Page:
Hello from beautiful Montana:
Have you ever been yelled at by your boss in front of co-workers? Has your two year old toddler had a melt down at the grocery store? Are you able to set
boundaries for acceptable behavior from others and still been able to maintain emotional control?
Those who have a solid self image and have worked on their confidence usually have an advantage when it comes to conflicts or confrontations.
Being Assertive Is Not Easy, But Necessary
Those who want to manipulate and embarrass will usually target your feelings and emotions in order to put you on the defense. This is the same tactics used by bullies on the playground and jerks in the parking lot. It is a desire on their part to gain power and try to make you feel “less than.”
When we are functioning rationally, we recognize that while we aren’t perfect, we try hard to do a good job and deserve respect. We want to treat others as we would like to be treated, and so work to develop win-win situations.
If you would like assistance in finding the right words and phrases to overcome bullies please see http://www.EncourageSelfConfidence.com for a free e-course.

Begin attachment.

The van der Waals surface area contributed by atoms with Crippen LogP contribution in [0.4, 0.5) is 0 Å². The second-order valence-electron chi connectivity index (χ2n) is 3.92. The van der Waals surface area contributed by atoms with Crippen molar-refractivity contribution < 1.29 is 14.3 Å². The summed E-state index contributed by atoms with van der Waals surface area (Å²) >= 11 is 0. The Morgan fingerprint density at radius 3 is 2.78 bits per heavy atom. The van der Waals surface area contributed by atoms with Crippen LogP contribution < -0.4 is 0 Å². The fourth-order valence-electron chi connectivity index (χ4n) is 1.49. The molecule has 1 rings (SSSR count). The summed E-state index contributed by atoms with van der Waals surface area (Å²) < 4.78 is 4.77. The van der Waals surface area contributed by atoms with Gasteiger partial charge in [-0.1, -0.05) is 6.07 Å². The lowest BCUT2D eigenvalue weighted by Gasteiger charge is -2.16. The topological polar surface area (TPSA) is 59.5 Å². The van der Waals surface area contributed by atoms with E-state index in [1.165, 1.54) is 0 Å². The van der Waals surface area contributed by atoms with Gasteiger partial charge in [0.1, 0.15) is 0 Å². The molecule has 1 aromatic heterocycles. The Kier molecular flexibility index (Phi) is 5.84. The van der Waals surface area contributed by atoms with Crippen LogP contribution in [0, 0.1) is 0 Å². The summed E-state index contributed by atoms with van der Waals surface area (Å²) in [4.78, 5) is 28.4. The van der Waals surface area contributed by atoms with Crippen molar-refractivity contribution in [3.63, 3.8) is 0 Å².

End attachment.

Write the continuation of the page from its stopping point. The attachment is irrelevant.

Control of Emotions Deflates Explosive Situations
When attacked verbally or manipulated, all humans tend to have a knee-jerk response to confrontation. It as if only one face, situation, accusation or tantrum is open to our heart, mind and reactions. When we are being assaulted it is very natural to lose control or act outside the guidelines and standards of our life.
Set Boundaries When Buttons Are Pushed
Let’s face it, we all lose our cool occasionally or have buttons that others can either knowingly or unknowingly push which cause our emotions to spiral out of control.
There are words, gesture, phrases, situations personality traits and especially body language which trigger our hot buttons. When those buttons are pushed, or boundaries are crossed, we often retaliate by saying “You made me angry.” But actually, we choose to be angry.
By establishing boundaries of acceptable behavior you will be able to fall back on assertive tactics and maintain your emotional control. You will be more comfortable in relationships when you set boundaries that you will not accept.
- I will not allow you to yell at me. If you want to talk about the matter in a calm voice, let me know and I will be happy to discuss it further.
- I am sorry you choose to scream in the store. Remember, we talked about using a polite voice. We will go out to the car and maybe try coming back later.
- I am angry about what just happened in the lunchroom. You may not like me, but you do have to speak to me with respect. Please do not embarrass me in front of others ever again.
You are a strong and valuable person and I am proud of you for working on the skill of setting boundaries and maintaining emotional control in relationships.
You can do it. I have confidence in you.
Judy H. Wright aka Auntie Artichoke, family relationship author and keynote speaker